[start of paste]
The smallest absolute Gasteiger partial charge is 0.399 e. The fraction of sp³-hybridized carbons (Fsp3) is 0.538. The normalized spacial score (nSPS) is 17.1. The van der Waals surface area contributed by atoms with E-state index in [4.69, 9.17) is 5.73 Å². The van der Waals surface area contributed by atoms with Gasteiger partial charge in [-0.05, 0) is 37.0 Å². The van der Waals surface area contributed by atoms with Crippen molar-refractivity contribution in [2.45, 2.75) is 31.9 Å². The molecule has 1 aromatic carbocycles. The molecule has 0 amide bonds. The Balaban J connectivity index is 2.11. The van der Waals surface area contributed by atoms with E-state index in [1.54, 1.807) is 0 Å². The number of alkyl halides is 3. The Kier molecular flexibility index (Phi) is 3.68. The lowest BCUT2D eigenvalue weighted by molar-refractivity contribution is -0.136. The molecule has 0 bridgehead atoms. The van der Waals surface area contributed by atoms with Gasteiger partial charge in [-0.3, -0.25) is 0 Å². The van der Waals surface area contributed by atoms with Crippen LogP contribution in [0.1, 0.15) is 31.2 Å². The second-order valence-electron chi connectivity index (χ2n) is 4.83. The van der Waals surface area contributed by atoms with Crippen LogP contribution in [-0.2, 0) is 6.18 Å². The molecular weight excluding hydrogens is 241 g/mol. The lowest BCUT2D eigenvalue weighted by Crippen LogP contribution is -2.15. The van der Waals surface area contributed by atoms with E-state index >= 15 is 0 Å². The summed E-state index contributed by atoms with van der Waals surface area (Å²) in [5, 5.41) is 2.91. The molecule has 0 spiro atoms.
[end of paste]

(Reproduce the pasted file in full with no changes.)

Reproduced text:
The smallest absolute Gasteiger partial charge is 0.399 e. The fraction of sp³-hybridized carbons (Fsp3) is 0.538. The normalized spacial score (nSPS) is 17.1. The van der Waals surface area contributed by atoms with E-state index in [4.69, 9.17) is 5.73 Å². The van der Waals surface area contributed by atoms with Gasteiger partial charge in [-0.05, 0) is 37.0 Å². The van der Waals surface area contributed by atoms with Crippen molar-refractivity contribution in [2.45, 2.75) is 31.9 Å². The molecule has 1 aromatic carbocycles. The molecule has 0 amide bonds. The Balaban J connectivity index is 2.11. The van der Waals surface area contributed by atoms with E-state index in [1.54, 1.807) is 0 Å². The number of alkyl halides is 3. The Kier molecular flexibility index (Phi) is 3.68. The lowest BCUT2D eigenvalue weighted by molar-refractivity contribution is -0.136. The molecule has 0 bridgehead atoms. The van der Waals surface area contributed by atoms with Gasteiger partial charge in [-0.3, -0.25) is 0 Å². The van der Waals surface area contributed by atoms with Crippen LogP contribution in [0.1, 0.15) is 31.2 Å². The second-order valence-electron chi connectivity index (χ2n) is 4.83. The van der Waals surface area contributed by atoms with Crippen LogP contribution in [-0.2, 0) is 6.18 Å². The molecular weight excluding hydrogens is 241 g/mol. The lowest BCUT2D eigenvalue weighted by Crippen LogP contribution is -2.15. The van der Waals surface area contributed by atoms with E-state index >= 15 is 0 Å². The summed E-state index contributed by atoms with van der Waals surface area (Å²) in [5, 5.41) is 2.91. The molecule has 0 spiro atoms.